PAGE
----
I’m not asking for spoilers, but it would be super nice if a certain handsome purple-faced red-eyed demon monster friend would put my mind at rest and say that at least some kind of appeal does exist for a Longsword user that isn’t holding a shield, 2nd weapon, or spell in his other hand.
Please please please somebody tell me that we aren’t doing “+1 to four stats every 5 levels” instead of “+2s”.
One of the things I’ve been most excited about is the removal of the awkward odd ability scores that don’t effect anything. Everything so far in terms of character creation, enfeebled and similar conditions giving a penalty to rolls, and monster statblocks has led me to believe that we would only be gaining even numbered boosts to ability scores, so that we could effectively translate every bonus as a +1 to the actual rolls.
I’m the “DnD uncle” in my family and have been regularly introducing the kids to the game every year or so at the family reunion and they’re so excited to get that 4th Level Ability Increase in PF1. Then they turn their 18 into a 19, nothing changes, and there’s this palpable feeling of disappointment. The odd ability scores feel exactly like the sort of thing that’s stapled to Pathfinder’s Hip because of 3rd Edition compatibility. It would be so much simpler to explain stats to my players by just removing the actual ability scores and telling them their modifiers instead. And then “+2 to four Ability Scores every four levels” translates to “+1 to four ability modifiers every four levels”.
I don’t want to attack the Core Math of the game too harshly, but does what comes to an effective difference of +2 to a roll at 20th Level really break the game enough to justify the existence of unsatisfying odd ability scores?
Also whether or not it uses Starfinders “+2, only +1 if 18 or older” doesn’t change my stance on the subject. +1s in a system where bonuses are determined for every 2 points feels dissapointing. If my player increases their constitution by virtue of gaining experience and adventuring, then they’ll always want to see that bonus improve their character in some of way beyond “only 4-5 more levels to go before this bonus actually matters”.
^I’d say it depends on when you’d generally have your players roll initiative in PF1. If your players are aware of enemies, but the enemies are not aware of the players, and your players are intending to fight the enemies, then “Encounter Mode” has effectively started. Just without the enemies being aware of the party yet.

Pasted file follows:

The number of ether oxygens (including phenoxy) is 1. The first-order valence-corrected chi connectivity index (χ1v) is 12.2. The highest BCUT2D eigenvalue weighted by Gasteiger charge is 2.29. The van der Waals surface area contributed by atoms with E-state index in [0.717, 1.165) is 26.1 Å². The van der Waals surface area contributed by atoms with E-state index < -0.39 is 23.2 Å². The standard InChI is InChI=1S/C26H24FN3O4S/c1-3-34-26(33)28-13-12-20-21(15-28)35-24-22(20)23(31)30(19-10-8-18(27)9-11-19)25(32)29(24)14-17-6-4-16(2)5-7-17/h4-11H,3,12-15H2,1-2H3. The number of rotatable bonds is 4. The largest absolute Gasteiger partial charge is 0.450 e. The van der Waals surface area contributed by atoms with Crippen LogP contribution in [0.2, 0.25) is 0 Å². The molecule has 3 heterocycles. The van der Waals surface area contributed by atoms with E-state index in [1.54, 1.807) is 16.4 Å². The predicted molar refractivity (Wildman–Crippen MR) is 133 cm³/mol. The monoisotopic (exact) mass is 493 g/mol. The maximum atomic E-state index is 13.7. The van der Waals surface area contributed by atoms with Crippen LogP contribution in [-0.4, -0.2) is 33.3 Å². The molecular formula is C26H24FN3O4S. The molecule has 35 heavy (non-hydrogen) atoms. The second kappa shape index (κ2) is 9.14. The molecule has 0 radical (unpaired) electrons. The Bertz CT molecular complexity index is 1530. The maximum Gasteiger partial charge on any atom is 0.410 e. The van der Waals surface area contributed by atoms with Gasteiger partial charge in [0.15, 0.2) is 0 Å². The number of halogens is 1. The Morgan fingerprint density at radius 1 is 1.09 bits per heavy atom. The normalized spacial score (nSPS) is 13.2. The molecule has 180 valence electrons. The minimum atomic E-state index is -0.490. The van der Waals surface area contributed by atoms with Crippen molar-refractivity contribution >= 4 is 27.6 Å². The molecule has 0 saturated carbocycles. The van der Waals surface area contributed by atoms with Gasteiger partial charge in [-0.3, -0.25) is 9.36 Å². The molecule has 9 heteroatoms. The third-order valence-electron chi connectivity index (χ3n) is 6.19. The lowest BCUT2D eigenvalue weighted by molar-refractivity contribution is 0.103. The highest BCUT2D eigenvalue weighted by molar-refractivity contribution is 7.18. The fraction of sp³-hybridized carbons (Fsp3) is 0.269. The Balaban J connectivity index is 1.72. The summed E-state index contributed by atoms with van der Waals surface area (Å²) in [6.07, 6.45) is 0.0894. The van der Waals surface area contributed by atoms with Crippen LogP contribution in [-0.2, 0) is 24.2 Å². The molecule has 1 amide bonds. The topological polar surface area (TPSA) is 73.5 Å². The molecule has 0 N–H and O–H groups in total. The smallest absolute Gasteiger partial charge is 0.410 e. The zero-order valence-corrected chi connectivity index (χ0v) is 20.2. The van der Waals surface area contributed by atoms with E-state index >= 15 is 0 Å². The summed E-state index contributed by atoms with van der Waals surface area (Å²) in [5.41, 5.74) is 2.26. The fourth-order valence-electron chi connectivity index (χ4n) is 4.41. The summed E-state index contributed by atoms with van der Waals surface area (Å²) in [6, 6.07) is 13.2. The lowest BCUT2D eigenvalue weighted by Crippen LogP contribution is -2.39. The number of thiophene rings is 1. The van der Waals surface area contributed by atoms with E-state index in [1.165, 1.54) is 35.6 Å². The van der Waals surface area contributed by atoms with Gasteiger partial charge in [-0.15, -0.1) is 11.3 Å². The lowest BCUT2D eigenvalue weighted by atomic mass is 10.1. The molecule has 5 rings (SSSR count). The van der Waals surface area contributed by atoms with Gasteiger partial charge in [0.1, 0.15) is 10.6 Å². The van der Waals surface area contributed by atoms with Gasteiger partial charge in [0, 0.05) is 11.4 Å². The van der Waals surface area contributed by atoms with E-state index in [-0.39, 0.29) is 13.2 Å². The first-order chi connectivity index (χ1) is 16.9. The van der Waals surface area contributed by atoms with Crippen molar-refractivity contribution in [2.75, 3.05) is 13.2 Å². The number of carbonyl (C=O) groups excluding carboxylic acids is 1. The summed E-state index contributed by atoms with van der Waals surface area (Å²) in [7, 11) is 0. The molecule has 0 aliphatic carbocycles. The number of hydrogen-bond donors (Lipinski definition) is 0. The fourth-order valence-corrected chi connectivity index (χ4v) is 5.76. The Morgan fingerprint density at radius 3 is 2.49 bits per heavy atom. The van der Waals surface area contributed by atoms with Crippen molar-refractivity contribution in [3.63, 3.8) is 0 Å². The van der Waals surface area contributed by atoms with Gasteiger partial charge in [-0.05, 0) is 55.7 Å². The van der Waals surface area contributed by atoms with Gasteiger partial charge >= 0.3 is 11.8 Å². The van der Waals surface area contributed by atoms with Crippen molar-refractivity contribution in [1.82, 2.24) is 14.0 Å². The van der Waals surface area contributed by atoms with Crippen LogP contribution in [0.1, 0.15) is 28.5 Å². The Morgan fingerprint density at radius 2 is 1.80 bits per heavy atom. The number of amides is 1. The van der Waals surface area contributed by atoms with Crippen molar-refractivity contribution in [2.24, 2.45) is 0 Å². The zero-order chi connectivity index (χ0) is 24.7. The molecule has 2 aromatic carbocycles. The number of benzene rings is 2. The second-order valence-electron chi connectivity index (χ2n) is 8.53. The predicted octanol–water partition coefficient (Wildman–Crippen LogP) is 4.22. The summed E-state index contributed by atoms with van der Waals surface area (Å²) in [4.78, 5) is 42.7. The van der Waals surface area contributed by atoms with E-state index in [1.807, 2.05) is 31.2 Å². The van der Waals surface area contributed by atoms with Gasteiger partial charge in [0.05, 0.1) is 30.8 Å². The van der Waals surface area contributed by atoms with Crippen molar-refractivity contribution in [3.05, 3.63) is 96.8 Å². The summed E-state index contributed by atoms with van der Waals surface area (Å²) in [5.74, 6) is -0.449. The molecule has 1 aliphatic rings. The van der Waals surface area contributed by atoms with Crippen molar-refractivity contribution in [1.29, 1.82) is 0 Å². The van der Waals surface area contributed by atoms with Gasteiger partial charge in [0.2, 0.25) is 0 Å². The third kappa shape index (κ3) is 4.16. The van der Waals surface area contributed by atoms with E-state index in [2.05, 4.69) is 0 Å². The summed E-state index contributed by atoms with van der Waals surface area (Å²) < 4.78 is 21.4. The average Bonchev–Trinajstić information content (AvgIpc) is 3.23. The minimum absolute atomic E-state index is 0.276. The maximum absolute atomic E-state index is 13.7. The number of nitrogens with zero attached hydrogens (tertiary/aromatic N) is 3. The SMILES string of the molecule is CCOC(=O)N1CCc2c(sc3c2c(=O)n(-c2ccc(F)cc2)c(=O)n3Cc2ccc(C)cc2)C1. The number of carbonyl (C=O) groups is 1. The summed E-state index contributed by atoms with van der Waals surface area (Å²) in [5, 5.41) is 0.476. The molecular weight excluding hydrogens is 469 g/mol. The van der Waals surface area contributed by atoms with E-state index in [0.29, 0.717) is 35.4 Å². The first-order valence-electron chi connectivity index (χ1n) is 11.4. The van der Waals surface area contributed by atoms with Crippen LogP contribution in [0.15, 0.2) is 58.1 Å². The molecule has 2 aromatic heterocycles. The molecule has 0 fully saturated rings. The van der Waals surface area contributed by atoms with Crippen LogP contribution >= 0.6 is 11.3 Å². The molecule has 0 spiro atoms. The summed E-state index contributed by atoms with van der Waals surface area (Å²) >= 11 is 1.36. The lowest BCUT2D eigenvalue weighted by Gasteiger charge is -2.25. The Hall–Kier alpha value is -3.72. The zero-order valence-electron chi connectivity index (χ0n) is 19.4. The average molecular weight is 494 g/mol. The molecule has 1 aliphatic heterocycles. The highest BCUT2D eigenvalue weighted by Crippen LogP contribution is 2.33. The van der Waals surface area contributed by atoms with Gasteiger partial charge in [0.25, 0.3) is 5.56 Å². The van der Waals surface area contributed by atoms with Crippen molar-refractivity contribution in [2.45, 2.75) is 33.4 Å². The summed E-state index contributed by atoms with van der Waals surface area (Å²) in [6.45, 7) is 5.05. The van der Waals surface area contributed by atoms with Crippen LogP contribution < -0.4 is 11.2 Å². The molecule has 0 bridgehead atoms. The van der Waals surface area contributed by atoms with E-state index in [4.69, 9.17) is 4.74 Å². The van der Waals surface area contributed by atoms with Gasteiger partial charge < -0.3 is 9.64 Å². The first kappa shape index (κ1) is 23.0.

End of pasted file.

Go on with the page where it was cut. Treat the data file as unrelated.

If you want to be in Boar Style going into every combat, just say that “I assume my Boar Stance as we talk to the grieving widow”. Then you can probably even use athletics/acrobatics to determine your initiative once the elderly woman rips off her face to reveal that she was actually a werewolf the whole time!
I’m glad to see familiars are being reworked. Hopefully People with enough ranks in Spellcraft or Use Magic Device can use a Skill Feat to acquire one. It always saddened me how few options there were for a Cleric to get one. Also if improved Familiar is still in the game, PLEASE remove the “caster level” requirement that made it really confusing whether or not Rogues and Alchemists could have Pseudodragon familiars.
And also please remove the individual buffs depending on the animal idea. As soon as that accursed Greensting Scorpion came out, I had to homebrew the bonuses away just so my players would considering picking something that WASN’T the +4 Init on 6 legs.
At that point it seems like you’re introducing an entire new subsystem into the game with its own ruleset to keep track of that offers no mechanical benefit other than avoiding a particular phrasing that you don’t care for.
I’m concerned enough as it is that “Open” and “Press” traits making combos and the versatile “pick at the start of each day” are going to make fighters too complex for new players as it is.
I believe that it was mentioned somewhere that “Slowed 1” is a condition that reduces the number of actions a creature can perform by 1 (might have been when they were talking about Zombies?). It makes sense that Slow would inflict the Slowed 1 condition, and that Haste would grant the Hasted 1 Condition. It could even go Slowed 2 -> Slowed 1 -> Normal -> Hasted 1 -> Hasted 2.
Casters do get more powerful when Hasted, but I doubt anyone would complain that the Wizard is casting more party-wide buffs. And who’s to say that the improved action economy of the Cleric capstone wouldn’t work with the Hastened 1 Condition. Casting a 3 action Reach Scorching Ray Spell plus another 2 action Heal Spell with a free Empowered Metamagic sounds like what I’d expect from a 20th Level Hastened 2 Cleric.
I don’t exactly get the idea that only Composite Longbows should be a viable ranged weapon because Legolas used one. Like, what if I want to play a character with a ranged weapon who ISN’T Legolas?
I mean, Hawkeye is cool and all, but if my player wants to build Bullseye using Throwing Daggers, then telling my player to just play Legolas instead isn’t going to be fun for the player.